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Risk of Internal Cancers from Arsenic in Drinking Water

By Morales, Knashawn H.

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Book Id: WPLBN0000153707
Format Type: PDF eBook
File Size: 0.2 MB
Reproduction Date: 2005

Title: Risk of Internal Cancers from Arsenic in Drinking Water  
Author: Morales, Knashawn H.
Language: English
Subject: Government publications, United Nations., United Nations. Office for Disarmament Affairs
Collections: Government Library Collection, Disarmament Documents
Publication Date:
Publisher: United Nations- Office for Disarmament Affairs (Unoda)


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Morales, K. H. (n.d.). Risk of Internal Cancers from Arsenic in Drinking Water. Retrieved from

Government Reference Publication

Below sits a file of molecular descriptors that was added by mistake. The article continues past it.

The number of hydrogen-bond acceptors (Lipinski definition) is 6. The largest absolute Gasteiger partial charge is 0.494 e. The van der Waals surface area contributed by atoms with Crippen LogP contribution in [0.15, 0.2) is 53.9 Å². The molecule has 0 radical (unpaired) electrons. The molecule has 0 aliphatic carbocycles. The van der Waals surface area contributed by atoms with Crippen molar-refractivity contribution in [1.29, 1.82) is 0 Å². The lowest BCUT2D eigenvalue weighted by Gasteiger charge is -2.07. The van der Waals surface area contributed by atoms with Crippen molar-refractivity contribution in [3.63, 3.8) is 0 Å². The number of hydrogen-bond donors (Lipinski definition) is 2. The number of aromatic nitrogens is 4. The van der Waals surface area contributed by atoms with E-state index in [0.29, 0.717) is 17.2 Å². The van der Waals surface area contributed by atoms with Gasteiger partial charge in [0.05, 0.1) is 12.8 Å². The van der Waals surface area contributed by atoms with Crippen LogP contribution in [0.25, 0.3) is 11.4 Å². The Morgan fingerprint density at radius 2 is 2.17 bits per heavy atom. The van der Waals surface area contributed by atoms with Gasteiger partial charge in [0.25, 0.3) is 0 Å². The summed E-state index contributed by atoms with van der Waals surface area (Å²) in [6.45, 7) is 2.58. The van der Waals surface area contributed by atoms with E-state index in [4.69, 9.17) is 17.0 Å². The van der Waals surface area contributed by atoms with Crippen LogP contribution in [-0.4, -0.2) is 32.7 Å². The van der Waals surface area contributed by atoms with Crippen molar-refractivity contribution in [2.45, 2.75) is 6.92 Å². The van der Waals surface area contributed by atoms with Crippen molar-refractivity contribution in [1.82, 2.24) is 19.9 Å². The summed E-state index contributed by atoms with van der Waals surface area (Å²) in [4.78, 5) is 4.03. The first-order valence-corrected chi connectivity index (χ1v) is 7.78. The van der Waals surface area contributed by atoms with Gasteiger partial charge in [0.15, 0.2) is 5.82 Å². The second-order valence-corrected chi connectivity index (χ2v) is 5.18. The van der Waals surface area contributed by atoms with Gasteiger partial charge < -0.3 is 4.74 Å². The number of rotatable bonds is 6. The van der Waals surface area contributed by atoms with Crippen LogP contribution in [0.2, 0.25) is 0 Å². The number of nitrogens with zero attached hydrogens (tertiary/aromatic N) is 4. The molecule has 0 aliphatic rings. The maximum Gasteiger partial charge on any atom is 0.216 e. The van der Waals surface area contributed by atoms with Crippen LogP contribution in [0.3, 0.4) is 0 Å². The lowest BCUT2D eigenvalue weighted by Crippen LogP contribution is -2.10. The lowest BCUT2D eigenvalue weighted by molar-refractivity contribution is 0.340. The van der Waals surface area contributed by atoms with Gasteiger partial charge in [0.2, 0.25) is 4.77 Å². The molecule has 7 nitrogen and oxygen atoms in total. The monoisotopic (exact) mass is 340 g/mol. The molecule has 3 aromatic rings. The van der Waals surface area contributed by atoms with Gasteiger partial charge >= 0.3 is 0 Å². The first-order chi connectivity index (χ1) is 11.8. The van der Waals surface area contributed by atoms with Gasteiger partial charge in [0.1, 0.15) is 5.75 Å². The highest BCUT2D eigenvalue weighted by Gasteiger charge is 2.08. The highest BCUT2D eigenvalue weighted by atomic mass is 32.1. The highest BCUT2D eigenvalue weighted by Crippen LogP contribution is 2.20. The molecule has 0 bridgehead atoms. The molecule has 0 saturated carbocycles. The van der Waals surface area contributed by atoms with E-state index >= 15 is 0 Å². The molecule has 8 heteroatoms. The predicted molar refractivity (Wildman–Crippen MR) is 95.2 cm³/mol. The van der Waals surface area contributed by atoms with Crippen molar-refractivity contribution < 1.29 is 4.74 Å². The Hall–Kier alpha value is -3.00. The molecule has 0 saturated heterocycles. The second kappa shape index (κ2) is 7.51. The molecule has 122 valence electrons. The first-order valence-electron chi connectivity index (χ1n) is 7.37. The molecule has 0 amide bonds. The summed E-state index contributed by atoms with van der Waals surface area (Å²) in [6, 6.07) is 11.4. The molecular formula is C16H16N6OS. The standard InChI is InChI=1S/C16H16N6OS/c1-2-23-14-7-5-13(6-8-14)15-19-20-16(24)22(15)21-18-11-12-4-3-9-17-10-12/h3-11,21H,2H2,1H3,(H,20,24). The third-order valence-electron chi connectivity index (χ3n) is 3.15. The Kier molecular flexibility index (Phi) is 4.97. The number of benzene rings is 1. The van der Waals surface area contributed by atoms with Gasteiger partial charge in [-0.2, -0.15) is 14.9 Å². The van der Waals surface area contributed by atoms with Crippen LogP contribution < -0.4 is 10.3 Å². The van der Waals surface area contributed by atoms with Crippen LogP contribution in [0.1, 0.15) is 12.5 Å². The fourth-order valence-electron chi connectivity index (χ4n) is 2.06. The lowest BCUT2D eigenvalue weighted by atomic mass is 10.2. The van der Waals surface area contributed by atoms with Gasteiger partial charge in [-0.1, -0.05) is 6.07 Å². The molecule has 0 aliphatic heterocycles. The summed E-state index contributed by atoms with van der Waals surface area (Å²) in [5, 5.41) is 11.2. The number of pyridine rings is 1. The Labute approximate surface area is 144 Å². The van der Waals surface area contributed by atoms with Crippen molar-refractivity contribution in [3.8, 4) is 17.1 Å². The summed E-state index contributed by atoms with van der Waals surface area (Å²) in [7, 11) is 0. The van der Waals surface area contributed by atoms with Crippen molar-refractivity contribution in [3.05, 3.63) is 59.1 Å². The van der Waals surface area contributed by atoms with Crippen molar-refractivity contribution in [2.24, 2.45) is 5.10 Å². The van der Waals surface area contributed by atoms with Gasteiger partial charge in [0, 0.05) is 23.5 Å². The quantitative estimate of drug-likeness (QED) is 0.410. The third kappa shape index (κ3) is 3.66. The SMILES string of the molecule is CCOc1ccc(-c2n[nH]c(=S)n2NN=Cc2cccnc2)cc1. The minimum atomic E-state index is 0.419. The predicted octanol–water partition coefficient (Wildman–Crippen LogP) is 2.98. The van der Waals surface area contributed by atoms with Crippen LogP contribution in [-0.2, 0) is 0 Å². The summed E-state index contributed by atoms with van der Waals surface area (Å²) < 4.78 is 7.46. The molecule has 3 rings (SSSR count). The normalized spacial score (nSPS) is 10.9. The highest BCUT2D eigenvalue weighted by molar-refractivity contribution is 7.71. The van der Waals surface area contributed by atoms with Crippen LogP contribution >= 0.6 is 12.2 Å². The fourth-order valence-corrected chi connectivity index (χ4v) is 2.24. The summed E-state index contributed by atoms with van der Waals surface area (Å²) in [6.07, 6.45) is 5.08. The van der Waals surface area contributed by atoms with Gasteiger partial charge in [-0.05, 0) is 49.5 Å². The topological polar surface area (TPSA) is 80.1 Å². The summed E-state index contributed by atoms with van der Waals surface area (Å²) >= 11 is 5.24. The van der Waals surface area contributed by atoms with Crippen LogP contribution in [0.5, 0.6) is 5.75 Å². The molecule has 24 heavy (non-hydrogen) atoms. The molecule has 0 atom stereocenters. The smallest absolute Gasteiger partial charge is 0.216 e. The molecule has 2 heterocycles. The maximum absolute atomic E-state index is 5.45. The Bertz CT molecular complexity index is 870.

Excerpt: A metal found in rocks and mineral formations in the earths crust, arsenic has long been associated with the development of cancer in humans. Exposure can occur via inhalation, primarily in industrial settings, or through ingestion. Because drinking water is one of the primary routes of exposure, standards set in 1942 established a maximum contaminant level (MCL) of 50 micrograms/L in drinking water. In 1975, 50 micrograms/L was adopted as the interim standard in response to the 1974 Safe Drinking Water Act (1). In a 1984 health assessment, the U.S. Environmental Protection Agency (EPA) classified arsenic as a class A human carcinogen, based primarily on epidemiologic evidence, and produced quantitative risk estimates for both ingestion and inhalation routes of exposure (2). Although the EPA assessment for the inhalation route is well accepted, the risk assessment for ingestion remains controversial. The 1984 risk assessment for arsenic in drinking water was based on an epidemiologic study in Taiwan that examined an association between arsenic exposure via drinking water and skin cancer (nonmelanoma) (3). EPA investigators estimated that the lifetime risk of skin cancer for individuals who consumed 2 L water per day at 50 micrograms/L could be as high as 2 in 1,000. This high value prompted questions about the 1984 risk assessment, including applicability of the risk assessment to the U.S.


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